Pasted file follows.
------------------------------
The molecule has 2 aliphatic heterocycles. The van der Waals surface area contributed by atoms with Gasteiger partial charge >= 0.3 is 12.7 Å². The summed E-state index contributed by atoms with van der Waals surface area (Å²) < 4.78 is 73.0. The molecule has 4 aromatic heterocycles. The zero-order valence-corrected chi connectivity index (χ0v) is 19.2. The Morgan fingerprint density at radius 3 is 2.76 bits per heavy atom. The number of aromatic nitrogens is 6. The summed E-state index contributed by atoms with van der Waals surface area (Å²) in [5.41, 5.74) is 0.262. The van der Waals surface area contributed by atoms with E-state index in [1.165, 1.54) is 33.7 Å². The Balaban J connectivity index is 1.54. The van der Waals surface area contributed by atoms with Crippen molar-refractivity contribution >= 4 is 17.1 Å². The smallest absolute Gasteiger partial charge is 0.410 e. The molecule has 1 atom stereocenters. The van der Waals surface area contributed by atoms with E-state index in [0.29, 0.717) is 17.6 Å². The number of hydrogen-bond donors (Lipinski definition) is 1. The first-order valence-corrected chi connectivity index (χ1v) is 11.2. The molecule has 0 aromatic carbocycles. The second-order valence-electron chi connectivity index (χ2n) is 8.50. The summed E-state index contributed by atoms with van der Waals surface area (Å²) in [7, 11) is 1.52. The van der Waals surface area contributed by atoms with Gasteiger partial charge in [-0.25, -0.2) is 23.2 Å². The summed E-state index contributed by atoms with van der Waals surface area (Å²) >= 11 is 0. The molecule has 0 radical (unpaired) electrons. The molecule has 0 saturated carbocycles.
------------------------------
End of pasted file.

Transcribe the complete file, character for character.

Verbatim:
The molecule has 2 aliphatic heterocycles. The van der Waals surface area contributed by atoms with Gasteiger partial charge >= 0.3 is 12.7 Å². The summed E-state index contributed by atoms with van der Waals surface area (Å²) < 4.78 is 73.0. The molecule has 4 aromatic heterocycles. The zero-order valence-corrected chi connectivity index (χ0v) is 19.2. The Morgan fingerprint density at radius 3 is 2.76 bits per heavy atom. The number of aromatic nitrogens is 6. The summed E-state index contributed by atoms with van der Waals surface area (Å²) in [5.41, 5.74) is 0.262. The van der Waals surface area contributed by atoms with E-state index in [1.165, 1.54) is 33.7 Å². The Balaban J connectivity index is 1.54. The van der Waals surface area contributed by atoms with Crippen molar-refractivity contribution >= 4 is 17.1 Å². The smallest absolute Gasteiger partial charge is 0.410 e. The molecule has 1 atom stereocenters. The van der Waals surface area contributed by atoms with E-state index in [0.29, 0.717) is 17.6 Å². The number of hydrogen-bond donors (Lipinski definition) is 1. The first-order valence-corrected chi connectivity index (χ1v) is 11.2. The molecule has 0 aromatic carbocycles. The second-order valence-electron chi connectivity index (χ2n) is 8.50. The summed E-state index contributed by atoms with van der Waals surface area (Å²) in [7, 11) is 1.52. The van der Waals surface area contributed by atoms with Gasteiger partial charge in [-0.25, -0.2) is 23.2 Å². The summed E-state index contributed by atoms with van der Waals surface area (Å²) >= 11 is 0. The molecule has 0 radical (unpaired) electrons. The molecule has 0 saturated carbocycles.